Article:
Shortly after the turn of the millennium, the FX network realized that most television viewers tuning in after 10pm were adults, and as such were perfectly capable of being treated like adults. This revelation meant that no longer would sanitized television be necessary to maintain sponsorship, and it meant that edgier, cinema-like shows were viable outside of the HBO realm both in terms of quality and viewership. Over the past 7 years, FX has laid claim to some of the best dramas on television: “The Shield”, “Nip/Tuck”, and “Rescue Me”. It’s time to add one more to the list.
“Sons of Anarchy”, from “Shield” writer and executive producer Kurt Sutter, is a crime drama centering on the Sons of Anarchy Motorcycle Club. The Sons are led by Clay Morrow (Ron Perlman) and his stepson Jax Teller (Charlie Hunnam), and together they run the fictional Northern California town of Charming. The club specializes in guns, supplying the regional muscle with assault rifles in order to keep drugs and prostitution out of their territory. Rival gangs The Niners (a black gang) and The Mayans (a Latino gang), white supremacist drug pushers, and ever-growing heat from the Alcohol, Tobacco, and Firearms Bureau threaten the fragile relationship maintained by The Sons and local law enforcement. To make things worse, internal conflicts between Clay and Jax, who have different ideas for the future of the club, threaten to tear the Club apart in the most Shakespearean of ways (and indeed, creator Kurt Sutter has said that the show draws major inspiration from “Hamlet”).
“Sons of Anarchy” is unabashedly hardcore, with graphic depictions of violence and sexuality that provide a thorough portrait of life in a modern day Hells Angels. Like “The Shield”, “Sons of Anarchy” features dynamic characters who are appropriately and accurately transformed by the events of their daily lives. While “The Shield” focused on the daily operations of a rampart-like division of the LAPD as a central hub and the members of that division as parallel, sometimes intertwining character studies, the characters in “Sons of Anarchy” are intricately entangled from the beginning. The show is first and foremost a family drama which creates a poisonous trickle-down effect that systematically severs the intense trust that the members of the Club must maintain in order to maintain their place at the top of the food chain.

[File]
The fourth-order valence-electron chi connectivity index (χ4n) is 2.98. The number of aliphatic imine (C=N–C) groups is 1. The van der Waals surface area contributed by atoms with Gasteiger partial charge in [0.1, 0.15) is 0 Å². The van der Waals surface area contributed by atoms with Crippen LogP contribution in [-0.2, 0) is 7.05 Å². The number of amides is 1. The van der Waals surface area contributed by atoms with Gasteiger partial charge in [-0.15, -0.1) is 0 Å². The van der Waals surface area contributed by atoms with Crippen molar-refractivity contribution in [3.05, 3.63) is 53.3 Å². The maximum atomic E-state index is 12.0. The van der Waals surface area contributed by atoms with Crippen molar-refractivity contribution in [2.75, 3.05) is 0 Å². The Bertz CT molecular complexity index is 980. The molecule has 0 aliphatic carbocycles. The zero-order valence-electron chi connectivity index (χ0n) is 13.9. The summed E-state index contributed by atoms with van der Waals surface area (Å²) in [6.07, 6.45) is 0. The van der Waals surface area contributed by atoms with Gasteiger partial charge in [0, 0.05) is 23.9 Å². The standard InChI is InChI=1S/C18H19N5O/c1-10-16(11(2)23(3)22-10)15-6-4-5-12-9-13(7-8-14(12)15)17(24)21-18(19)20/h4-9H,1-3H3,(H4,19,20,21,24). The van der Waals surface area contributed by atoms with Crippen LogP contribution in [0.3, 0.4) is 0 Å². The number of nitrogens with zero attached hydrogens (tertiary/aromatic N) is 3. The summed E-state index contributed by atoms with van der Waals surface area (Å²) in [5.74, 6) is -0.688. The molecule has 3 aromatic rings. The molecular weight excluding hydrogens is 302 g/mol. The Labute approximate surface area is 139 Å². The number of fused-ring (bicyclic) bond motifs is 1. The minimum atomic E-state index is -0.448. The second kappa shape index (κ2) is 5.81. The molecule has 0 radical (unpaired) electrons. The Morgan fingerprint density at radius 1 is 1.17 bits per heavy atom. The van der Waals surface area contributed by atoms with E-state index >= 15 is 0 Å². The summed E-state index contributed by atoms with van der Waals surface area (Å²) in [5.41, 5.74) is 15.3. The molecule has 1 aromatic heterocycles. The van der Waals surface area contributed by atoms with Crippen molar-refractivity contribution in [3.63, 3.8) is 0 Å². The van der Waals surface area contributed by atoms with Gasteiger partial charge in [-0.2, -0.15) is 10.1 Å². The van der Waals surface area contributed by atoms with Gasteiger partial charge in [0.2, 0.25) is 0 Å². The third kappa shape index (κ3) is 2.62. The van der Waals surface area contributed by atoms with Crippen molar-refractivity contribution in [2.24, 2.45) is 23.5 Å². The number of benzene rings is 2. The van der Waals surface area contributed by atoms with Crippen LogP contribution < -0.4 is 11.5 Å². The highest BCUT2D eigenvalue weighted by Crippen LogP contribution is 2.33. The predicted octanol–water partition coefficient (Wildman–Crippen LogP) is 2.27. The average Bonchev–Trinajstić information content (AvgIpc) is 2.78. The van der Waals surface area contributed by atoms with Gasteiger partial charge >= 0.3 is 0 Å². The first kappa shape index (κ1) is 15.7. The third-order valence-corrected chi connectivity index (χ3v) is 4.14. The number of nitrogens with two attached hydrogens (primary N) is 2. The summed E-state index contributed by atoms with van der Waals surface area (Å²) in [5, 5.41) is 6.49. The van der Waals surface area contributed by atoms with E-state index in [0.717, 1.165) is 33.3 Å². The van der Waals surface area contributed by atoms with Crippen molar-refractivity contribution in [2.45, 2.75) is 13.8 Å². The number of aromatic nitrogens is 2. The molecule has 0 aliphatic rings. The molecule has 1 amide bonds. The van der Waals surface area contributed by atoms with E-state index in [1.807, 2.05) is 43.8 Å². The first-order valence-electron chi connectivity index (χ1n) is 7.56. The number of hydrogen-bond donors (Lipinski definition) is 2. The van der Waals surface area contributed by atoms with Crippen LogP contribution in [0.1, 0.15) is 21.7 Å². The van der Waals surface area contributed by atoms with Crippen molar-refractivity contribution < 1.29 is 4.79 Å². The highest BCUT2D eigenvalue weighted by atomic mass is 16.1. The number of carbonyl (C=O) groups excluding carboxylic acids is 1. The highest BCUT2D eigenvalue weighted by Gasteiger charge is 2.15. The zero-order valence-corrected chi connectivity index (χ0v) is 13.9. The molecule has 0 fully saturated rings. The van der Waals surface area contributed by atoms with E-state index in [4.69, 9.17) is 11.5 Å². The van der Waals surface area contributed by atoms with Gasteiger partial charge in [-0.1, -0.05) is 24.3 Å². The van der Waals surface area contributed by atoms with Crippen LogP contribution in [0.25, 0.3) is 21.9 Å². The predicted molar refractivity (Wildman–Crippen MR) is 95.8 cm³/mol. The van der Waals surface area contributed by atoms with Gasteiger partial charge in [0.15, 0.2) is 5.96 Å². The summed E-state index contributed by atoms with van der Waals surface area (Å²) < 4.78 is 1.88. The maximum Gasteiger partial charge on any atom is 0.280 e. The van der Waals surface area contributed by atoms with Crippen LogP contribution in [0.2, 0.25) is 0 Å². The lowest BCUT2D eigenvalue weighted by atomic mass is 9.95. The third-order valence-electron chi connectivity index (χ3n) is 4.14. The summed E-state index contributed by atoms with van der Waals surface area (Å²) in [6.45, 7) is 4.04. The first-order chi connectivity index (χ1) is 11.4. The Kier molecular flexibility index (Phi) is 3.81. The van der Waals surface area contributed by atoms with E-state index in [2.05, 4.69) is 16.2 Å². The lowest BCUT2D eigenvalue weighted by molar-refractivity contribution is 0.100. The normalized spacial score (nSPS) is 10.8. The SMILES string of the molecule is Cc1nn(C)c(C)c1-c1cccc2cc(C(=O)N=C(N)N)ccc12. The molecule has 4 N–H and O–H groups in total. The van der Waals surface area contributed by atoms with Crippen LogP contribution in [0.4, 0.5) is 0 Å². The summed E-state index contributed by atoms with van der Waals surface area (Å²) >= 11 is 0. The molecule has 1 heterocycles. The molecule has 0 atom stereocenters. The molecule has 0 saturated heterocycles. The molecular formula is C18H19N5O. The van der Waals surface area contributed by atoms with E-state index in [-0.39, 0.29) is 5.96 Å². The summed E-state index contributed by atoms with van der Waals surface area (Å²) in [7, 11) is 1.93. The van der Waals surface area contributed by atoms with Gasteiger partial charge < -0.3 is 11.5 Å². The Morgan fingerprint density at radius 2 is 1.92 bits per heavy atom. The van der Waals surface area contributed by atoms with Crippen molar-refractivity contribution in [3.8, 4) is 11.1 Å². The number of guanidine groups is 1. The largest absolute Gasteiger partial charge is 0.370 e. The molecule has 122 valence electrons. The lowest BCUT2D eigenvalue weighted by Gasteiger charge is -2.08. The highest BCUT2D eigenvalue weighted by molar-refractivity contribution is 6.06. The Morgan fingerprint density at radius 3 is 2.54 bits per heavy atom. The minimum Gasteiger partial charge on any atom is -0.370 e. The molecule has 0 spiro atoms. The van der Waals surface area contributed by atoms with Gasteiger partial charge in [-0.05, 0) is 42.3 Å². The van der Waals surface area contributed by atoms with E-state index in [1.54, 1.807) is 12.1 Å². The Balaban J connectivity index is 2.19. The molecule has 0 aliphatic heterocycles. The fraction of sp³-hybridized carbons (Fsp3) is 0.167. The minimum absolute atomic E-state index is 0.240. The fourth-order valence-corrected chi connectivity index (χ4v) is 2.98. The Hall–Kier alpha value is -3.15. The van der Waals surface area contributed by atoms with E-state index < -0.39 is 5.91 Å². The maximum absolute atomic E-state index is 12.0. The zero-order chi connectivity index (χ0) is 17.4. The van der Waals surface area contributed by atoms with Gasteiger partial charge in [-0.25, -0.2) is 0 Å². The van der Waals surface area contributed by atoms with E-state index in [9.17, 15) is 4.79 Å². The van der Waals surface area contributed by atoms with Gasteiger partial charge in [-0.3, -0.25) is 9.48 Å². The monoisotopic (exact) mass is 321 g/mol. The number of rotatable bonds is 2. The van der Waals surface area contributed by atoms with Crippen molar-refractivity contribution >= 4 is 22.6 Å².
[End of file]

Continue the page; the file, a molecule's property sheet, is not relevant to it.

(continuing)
Ron Perlman, who most will know as Hellboy, plays to his strengths as the grizzled, hardened, and aging Clay. From the outset he is strong and methodical, but as he becomes increasingly aware of his physical limitations, his actions become desperate and reactionary. Charlie Hunnam, who played the charmingly British Lloyd in “Undeclared” and the sinister dreadlocked Patric in “Children of Men”, plays Jax as a brash young man whose life is transformed by the birth of his first son, Abel. He is mentored by the voice of his dead father, Jon Teller, who speaks to him through a dissertation on the future of the Sons of Anarchy. This shapes his ideas for a motorcycle club that relies on cool, calculated strength rather than the brute thuggery that is responsible for the sloppiness that is becoming endemic of the Club. Katey Sagal (yes, Peggy Bundy from “Married with Children”, but also one of the most talented television actors working today) plays Gemma Teller Morrow, Clay’s wife and Jax’s mother. She is Jon Teller’s widow, which sets up the Shakespearean family drama. She loves her son and would do anything to protect him, but her love for Jax is superseded only by her love for the Sons of Anarchy. Though she fulfills her role of matriarch to Jax and Abel, she has a manipulative streak that seeks to undermine Jax’s idealism to protect the club from internal strife.
As the first season of what will hopefully be a long-lived series, there is a lot of time devoted to exposition, to setting up the characters and their motivations. There are no flashbacks or longwinded descriptions, but each of the main players is visited and pursued by the ghosts of their pasts in interesting and compelling ways. It works very well, and nicely sets up the intense action that characterizes the series.
The Blu-ray contains the 13 Season 1 episodes rendered in crisp, vibrant HD quality. Selected episodes feature audio commentary by the cast and crew. There are also a few “Making of” featurettes, including explorations of casting decisions, tattoo placement, and the motorcycles used on the show. It’s not nearly as robust as the feature-set of some DVDs (The “LOST” DVDs feature about 12 billion hours of extras), but the quality of the show itself more than warrants a purchase.
The most refreshing aspect of “Sons of Anarchy” is that it never feels like sensationalism for the sake of sensationalism. The show debuted around the same time that Larry Bishop’s “Hell Ride” squeaked in and out of theaters. “Hell Ride” was a biker exploitation film that featured a similar rival-gang setup but with none of the execution, and ended up being more of a soft core porn movie with motorcycles that felt altogether sloppy and joyless. Needless to say, I was skeptical that a show about biker gangs would be able to capture what makes the concept so compelling. Those fears were quickly put to rest. “Sons of Anarchy” is HBO quality television without the premium price tag.